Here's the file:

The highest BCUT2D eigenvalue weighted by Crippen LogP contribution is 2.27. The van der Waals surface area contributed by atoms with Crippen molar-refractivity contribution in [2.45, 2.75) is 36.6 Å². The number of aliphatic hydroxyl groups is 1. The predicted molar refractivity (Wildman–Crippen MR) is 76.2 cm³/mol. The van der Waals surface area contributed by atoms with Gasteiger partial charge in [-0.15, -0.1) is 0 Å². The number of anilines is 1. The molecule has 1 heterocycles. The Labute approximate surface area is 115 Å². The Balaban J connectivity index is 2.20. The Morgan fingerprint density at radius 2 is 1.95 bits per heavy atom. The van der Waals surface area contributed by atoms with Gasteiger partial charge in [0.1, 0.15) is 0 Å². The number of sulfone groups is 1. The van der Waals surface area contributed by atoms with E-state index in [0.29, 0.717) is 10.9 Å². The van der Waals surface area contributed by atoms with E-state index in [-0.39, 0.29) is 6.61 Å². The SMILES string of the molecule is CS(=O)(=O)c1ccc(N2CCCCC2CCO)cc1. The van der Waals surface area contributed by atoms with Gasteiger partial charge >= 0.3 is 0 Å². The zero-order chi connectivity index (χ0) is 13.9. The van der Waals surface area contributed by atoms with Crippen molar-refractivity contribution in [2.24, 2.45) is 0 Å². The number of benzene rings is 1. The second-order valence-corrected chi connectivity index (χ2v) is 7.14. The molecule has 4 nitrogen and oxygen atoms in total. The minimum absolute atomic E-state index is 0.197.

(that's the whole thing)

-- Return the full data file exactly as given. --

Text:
The highest BCUT2D eigenvalue weighted by Crippen LogP contribution is 2.27. The van der Waals surface area contributed by atoms with Crippen molar-refractivity contribution in [2.45, 2.75) is 36.6 Å². The number of aliphatic hydroxyl groups is 1. The predicted molar refractivity (Wildman–Crippen MR) is 76.2 cm³/mol. The van der Waals surface area contributed by atoms with Gasteiger partial charge in [-0.15, -0.1) is 0 Å². The number of anilines is 1. The molecule has 1 heterocycles. The Labute approximate surface area is 115 Å². The Balaban J connectivity index is 2.20. The Morgan fingerprint density at radius 2 is 1.95 bits per heavy atom. The van der Waals surface area contributed by atoms with Gasteiger partial charge in [0.1, 0.15) is 0 Å². The number of sulfone groups is 1. The van der Waals surface area contributed by atoms with E-state index in [0.29, 0.717) is 10.9 Å². The van der Waals surface area contributed by atoms with E-state index in [-0.39, 0.29) is 6.61 Å². The SMILES string of the molecule is CS(=O)(=O)c1ccc(N2CCCCC2CCO)cc1. The van der Waals surface area contributed by atoms with Gasteiger partial charge >= 0.3 is 0 Å². The zero-order chi connectivity index (χ0) is 13.9. The van der Waals surface area contributed by atoms with Crippen molar-refractivity contribution in [2.24, 2.45) is 0 Å². The number of benzene rings is 1. The second-order valence-corrected chi connectivity index (χ2v) is 7.14. The molecule has 4 nitrogen and oxygen atoms in total. The minimum absolute atomic E-state index is 0.197.